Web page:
Saturday, 6 March 2010

New visa rules for UK tourists to India

India unveiled a "tourist visa on arrival" scheme for citizens of five countries a few months back. Tourists from New Zealand, Japan, Finland, Luxembourg and Singapore can pay US$60 (£40) on arrival at the country's main airports: Delhi, Mumbai, Chennai (Madras) and Kolkata (Calcutta).

The scheme was launched to promote India tourism and to attract visits for 2010 Commonwealth Games. Yet thousands of prospective UK visitors to India have had their plans wrecked by an arbitrary change to visa rules and delays in the system, which was recently outsourced to a company called VF Services (UK) Ltd.

(Read: Indian tourist visa rule changes)
The change in rules affects holders of multi-entry visas. The Indian Ministry of Home Affairs has decreed that anyone who intends to enter the country twice in less than two months must seek additional permission from the High Commission of India in London or the Indian Consulates at Birmingham and Edinburgh. This will affect tourists planning to make a side trip to Nepal, as well as those who make frequent visits to India.

To get permission to visit more than once in two months, travelers must take a full itinerary with hotel and flight bookings – which itself requires a leap of faith given the uncertainty surrounding visa rules.

The government warns that the extra red tape can take three or four working days, but in straightforward cases permission is normally granted within a couple of hours, with a "Miscellaneous Charge" of £7 for the privilege. Travelers who are granted permission must register with the authorities within 14 days of arrival.

Many British travelers have already fallen foul of the change in rules. One Independent reader, Julie Calvert, was due to fly out from Heathrow to Delhi a week ago – but arrived at Virgin Atlantic's check-in desks to be told that she could not travel, as she had spent Christmas and the New Year in India:

"It was a special trip, to coincide with the Holi festival and my partner's 50th birthday, so we didn't have the flexibility to change our trip."

Ms Calvert says she is out of pocket by over £2,000: "Virgin were aware of the issue, because they were checking passports to see whether people had been to India in the past two months. They know who's bought a ticket to India. They could very easily send out an email mailshot to everyone who was potentially affected."

Virgin Atlantic says that clients who book direct were informed, but Ms Calvert bought her ticket through an agent. It warns passengers that "Virgin Atlantic is not responsible for verifying individual travelers' itineraries, and therefore passengers visiting India on a multiple entry tourist visa are expected to take personal responsibility for the above".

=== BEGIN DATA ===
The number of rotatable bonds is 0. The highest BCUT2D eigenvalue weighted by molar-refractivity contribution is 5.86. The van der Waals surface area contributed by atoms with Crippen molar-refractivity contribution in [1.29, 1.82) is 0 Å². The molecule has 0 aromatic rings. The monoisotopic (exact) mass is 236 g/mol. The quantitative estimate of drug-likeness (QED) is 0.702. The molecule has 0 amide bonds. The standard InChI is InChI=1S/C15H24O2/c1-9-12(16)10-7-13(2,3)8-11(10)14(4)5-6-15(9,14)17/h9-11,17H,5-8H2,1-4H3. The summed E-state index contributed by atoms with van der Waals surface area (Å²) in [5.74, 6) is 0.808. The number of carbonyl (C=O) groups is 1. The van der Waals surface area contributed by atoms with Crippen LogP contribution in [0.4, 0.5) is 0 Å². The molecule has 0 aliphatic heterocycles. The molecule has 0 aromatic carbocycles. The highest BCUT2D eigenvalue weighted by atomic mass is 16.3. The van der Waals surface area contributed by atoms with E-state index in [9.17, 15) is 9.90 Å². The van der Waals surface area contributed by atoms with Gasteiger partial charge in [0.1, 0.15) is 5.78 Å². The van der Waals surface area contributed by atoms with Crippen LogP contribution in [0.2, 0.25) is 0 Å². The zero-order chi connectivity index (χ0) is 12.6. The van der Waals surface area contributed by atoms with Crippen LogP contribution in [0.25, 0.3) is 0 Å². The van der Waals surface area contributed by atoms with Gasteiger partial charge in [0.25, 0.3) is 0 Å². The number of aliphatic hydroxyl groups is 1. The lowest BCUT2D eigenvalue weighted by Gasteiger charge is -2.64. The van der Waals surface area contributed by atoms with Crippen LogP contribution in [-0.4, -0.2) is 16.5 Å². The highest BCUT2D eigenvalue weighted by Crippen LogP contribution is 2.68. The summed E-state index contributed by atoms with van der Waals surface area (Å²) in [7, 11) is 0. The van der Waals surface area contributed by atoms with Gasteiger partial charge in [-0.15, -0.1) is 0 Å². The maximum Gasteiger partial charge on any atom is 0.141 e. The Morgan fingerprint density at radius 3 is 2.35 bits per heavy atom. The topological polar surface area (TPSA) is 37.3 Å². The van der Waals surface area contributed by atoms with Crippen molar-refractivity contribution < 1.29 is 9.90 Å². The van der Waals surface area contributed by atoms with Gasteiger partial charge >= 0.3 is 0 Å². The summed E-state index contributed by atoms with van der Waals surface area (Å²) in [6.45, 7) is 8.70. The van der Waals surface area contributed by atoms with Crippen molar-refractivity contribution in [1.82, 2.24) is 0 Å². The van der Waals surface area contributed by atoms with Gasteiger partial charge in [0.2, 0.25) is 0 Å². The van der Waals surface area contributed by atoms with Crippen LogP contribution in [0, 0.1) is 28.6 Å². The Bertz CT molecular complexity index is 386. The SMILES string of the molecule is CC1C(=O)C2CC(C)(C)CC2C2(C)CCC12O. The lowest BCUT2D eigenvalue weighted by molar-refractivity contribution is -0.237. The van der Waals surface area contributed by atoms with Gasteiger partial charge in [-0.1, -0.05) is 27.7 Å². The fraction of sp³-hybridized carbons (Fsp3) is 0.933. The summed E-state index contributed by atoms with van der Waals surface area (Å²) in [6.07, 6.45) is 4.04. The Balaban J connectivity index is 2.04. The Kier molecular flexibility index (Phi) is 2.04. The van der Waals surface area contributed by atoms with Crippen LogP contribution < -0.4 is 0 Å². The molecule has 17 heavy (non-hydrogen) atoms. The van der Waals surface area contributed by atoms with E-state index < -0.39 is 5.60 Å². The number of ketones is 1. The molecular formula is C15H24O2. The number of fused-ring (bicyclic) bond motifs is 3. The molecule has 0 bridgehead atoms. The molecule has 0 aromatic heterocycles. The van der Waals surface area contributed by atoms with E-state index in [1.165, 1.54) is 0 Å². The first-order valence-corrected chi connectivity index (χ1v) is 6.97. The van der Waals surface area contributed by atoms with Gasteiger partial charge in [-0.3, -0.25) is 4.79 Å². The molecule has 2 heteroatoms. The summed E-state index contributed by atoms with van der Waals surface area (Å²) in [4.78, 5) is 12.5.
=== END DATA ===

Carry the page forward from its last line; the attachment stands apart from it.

Travel insurance does not offer compensation for failure to comply with visa rules, even when they change without notice.

Delays in issuing other visas are causing business visitors to delay or cancel trips. "The processing time is longer than usual due to the high volume of postal applications," warns VF Services. It is recommending a minimum of 15 working days – three weeks – for postal applications. Allowing a few days for time in transit, and the odd UK/Indian public holiday, it appears that at least one month is needed to ensure a visa will arrive before departure.

The time can be reduced to two or three days by making a personal application at one of VF Services' offices, but on Wednesday this week the queue at one of the London offices – 60 Wilton Road, close to Victoria station – was already long at 8am, half-an-hour before the office opened.

A couple from Somerset, who asked to remain anonymous for fear of jeopardizing future visits, left for India a week late because of delays in renewing their business visas (price £169 each). The pair are regular visitors to India, but they are considering switching some contracts to Eastern Europe rather than battle with Indian bureaucracy. "It's hard enough to do business there without this. We try to do what we can to be 'fair trade', but the Indian government seems to be doing everything to impede us."

Jagdish Chander, of the tourist office in London, said: "We are asking them to hire more staff. We are here to help get more tourists from UK to India." He was unable to speculate on when British travelers might qualify for visa-on-arrival status. "It's not in my hands."

The 2010 Commonwealth Games will be held in Delhi in October, which is likely to add pressure to the system.


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